Free-electron lasers - a down-sized design

Research output: Contribution to journalArticle

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Abstract

High-gain free-electron lasers (FELs) operating at X-ray wavelengths have the potential to gather incredibly detailed information on how matter interacts and arranges itself at atomic and molecular scales. Output from a FEL can be a factor of around 108 brighter than current synchrotron sources (providing 108 times as many useful photons), and X-ray FELs should yield detailed structural information about molecules, atoms and their electronic states much more efficiently than current synchrotron X-ray sources. If high-brightness X-ray pulses of sufficiently short duration (around 10-15-10-17 s) can be generated, it may also be possible to capture ephemeral events, such as molecular bond formation, without temporal blurring. In essence, we would be able to make 'molecular movies'. Of course, the ability to observe phenomena at these scales also offers the enticing prospect of being able to control them. Recent progress towards these dreams has been made on a prototype of a Japanese X-ray FEL (XFEL) - the SPring-8 Compact SASE Source (SCSS) - and is reported on page 555 of this issue1. © 2008 Macmillan Publishers Limited.
LanguageEnglish
Pages522-524
Number of pages2
JournalNature Photonics
Volume2
Issue number9
DOIs
Publication statusPublished - Sep 2008

Fingerprint

Free electron lasers
free electron lasers
X rays
x rays
X ray lasers
blurring
high gain
Synchrotrons
Luminance
rays
synchrotrons
brightness
Photons
prototypes
Atoms
Molecules
photons
pulses
atoms
molecules

Keywords

  • high-gain free-electron lasers (FELs)
  • X-ray wavelengths
  • information
  • matter
  • atomic and molecular scales

Cite this

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title = "Free-electron lasers - a down-sized design",
abstract = "High-gain free-electron lasers (FELs) operating at X-ray wavelengths have the potential to gather incredibly detailed information on how matter interacts and arranges itself at atomic and molecular scales. Output from a FEL can be a factor of around 108 brighter than current synchrotron sources (providing 108 times as many useful photons), and X-ray FELs should yield detailed structural information about molecules, atoms and their electronic states much more efficiently than current synchrotron X-ray sources. If high-brightness X-ray pulses of sufficiently short duration (around 10-15-10-17 s) can be generated, it may also be possible to capture ephemeral events, such as molecular bond formation, without temporal blurring. In essence, we would be able to make 'molecular movies'. Of course, the ability to observe phenomena at these scales also offers the enticing prospect of being able to control them. Recent progress towards these dreams has been made on a prototype of a Japanese X-ray FEL (XFEL) - the SPring-8 Compact SASE Source (SCSS) - and is reported on page 555 of this issue1. {\circledC} 2008 Macmillan Publishers Limited.",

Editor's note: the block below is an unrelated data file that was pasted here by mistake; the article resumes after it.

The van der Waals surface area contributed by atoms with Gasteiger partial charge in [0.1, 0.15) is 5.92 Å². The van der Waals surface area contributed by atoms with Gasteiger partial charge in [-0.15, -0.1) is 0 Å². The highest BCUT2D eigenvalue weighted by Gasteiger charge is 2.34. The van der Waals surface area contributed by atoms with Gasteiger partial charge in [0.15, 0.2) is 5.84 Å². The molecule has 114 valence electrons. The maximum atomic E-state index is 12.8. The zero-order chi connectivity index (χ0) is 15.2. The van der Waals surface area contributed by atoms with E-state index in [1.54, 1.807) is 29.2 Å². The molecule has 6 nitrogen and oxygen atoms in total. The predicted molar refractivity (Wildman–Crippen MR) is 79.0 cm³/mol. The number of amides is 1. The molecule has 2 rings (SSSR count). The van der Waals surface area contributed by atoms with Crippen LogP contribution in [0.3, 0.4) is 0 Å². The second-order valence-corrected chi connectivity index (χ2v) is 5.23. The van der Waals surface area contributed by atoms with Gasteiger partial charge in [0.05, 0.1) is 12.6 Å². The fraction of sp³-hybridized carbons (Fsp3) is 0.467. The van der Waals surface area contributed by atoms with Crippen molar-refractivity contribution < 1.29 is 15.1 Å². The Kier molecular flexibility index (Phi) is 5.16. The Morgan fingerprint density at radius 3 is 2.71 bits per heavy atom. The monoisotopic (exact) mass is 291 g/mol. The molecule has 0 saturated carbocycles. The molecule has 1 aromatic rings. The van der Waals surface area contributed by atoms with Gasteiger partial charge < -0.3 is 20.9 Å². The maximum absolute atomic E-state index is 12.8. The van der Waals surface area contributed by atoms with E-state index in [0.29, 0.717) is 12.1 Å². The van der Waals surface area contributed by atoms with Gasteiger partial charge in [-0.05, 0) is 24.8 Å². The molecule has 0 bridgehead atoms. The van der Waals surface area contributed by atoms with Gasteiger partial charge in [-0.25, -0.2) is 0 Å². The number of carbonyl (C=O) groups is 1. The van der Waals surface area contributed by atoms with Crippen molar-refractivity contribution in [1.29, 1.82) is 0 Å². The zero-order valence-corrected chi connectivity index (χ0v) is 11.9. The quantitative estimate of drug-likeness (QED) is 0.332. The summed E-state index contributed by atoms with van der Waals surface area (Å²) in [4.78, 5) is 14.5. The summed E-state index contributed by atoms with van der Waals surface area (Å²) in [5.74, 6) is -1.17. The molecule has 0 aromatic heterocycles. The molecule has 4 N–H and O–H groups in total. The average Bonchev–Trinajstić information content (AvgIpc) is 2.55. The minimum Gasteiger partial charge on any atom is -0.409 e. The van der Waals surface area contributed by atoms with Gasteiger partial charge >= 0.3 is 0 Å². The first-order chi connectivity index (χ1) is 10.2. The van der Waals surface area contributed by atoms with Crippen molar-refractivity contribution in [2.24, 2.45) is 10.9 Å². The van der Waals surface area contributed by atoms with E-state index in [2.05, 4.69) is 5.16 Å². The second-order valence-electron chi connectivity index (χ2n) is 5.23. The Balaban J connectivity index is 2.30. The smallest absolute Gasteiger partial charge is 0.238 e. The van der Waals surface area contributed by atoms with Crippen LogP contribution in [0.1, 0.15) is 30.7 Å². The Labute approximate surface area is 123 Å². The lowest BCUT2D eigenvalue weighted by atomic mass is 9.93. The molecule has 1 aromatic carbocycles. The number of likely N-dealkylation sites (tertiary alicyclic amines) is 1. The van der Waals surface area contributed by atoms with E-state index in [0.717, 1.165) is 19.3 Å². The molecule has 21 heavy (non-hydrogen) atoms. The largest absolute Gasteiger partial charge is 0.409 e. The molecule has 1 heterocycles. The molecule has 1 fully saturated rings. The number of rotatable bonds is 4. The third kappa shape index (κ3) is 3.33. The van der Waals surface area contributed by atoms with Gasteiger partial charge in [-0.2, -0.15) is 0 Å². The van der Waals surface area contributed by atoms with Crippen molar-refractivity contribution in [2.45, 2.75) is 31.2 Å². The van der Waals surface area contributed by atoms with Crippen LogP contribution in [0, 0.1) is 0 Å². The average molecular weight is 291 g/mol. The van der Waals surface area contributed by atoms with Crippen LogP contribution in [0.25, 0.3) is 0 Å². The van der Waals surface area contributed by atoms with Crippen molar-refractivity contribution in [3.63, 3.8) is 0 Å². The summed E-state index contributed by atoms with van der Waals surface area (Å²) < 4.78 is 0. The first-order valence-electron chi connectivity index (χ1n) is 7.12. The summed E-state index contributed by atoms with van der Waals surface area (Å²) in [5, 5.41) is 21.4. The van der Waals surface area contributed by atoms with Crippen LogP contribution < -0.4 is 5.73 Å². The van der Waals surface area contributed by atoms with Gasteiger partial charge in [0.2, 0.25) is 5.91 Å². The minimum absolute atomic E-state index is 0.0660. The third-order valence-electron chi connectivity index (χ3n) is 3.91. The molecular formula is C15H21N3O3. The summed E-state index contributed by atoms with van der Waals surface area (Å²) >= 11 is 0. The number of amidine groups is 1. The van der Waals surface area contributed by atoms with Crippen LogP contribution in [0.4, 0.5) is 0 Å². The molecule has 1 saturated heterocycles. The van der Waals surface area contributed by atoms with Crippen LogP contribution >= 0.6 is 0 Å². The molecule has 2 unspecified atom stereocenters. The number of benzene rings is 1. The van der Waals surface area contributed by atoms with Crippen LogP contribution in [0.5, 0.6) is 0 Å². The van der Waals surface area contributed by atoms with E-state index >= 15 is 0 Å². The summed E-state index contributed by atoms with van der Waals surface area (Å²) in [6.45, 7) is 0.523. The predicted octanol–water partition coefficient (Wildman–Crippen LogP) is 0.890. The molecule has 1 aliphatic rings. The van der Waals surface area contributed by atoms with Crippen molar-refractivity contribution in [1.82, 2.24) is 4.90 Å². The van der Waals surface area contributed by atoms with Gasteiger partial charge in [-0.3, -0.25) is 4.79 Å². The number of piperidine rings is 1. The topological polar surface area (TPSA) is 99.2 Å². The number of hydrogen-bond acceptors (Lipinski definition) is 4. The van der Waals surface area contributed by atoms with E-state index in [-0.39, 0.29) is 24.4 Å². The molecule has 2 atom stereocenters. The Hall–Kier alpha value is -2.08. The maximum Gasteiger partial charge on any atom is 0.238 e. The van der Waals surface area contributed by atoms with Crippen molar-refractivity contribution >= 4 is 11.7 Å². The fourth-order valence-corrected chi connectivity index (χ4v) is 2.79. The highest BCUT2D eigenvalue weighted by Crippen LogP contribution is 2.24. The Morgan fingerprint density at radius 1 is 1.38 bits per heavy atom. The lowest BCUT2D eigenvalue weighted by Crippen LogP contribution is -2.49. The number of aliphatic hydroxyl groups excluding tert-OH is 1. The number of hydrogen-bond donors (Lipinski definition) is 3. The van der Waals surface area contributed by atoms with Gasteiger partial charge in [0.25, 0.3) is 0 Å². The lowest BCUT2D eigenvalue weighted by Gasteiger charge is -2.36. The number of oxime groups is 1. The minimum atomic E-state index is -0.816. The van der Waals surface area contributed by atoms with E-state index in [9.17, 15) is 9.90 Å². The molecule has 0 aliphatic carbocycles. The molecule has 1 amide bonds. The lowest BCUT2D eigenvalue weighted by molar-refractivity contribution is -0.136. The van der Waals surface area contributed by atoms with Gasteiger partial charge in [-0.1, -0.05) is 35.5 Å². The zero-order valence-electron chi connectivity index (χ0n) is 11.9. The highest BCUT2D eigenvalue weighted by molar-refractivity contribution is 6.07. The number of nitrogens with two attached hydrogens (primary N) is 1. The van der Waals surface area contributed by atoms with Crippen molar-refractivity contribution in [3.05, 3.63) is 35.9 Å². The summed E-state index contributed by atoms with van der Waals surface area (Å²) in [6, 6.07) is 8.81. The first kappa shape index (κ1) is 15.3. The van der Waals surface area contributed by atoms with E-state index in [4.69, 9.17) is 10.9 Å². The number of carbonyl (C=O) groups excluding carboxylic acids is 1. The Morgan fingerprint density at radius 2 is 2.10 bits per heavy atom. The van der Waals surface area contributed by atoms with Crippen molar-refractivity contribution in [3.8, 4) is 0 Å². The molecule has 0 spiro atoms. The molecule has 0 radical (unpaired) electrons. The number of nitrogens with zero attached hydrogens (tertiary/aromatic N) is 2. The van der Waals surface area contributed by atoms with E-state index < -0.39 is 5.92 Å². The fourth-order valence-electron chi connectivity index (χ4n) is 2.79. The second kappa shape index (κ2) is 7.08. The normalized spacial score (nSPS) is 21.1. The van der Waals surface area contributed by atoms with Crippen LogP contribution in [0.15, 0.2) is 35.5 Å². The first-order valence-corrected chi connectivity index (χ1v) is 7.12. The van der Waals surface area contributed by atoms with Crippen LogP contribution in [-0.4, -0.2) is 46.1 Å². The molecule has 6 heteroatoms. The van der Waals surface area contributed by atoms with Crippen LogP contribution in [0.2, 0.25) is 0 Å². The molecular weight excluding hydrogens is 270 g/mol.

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Free-electron lasers - a down-sized design. / Mcneil, Brian.

In: Nature Photonics, Vol. 2, No. 9, 09.2008, p. 522-524.

Research output: Contribution to journalArticle

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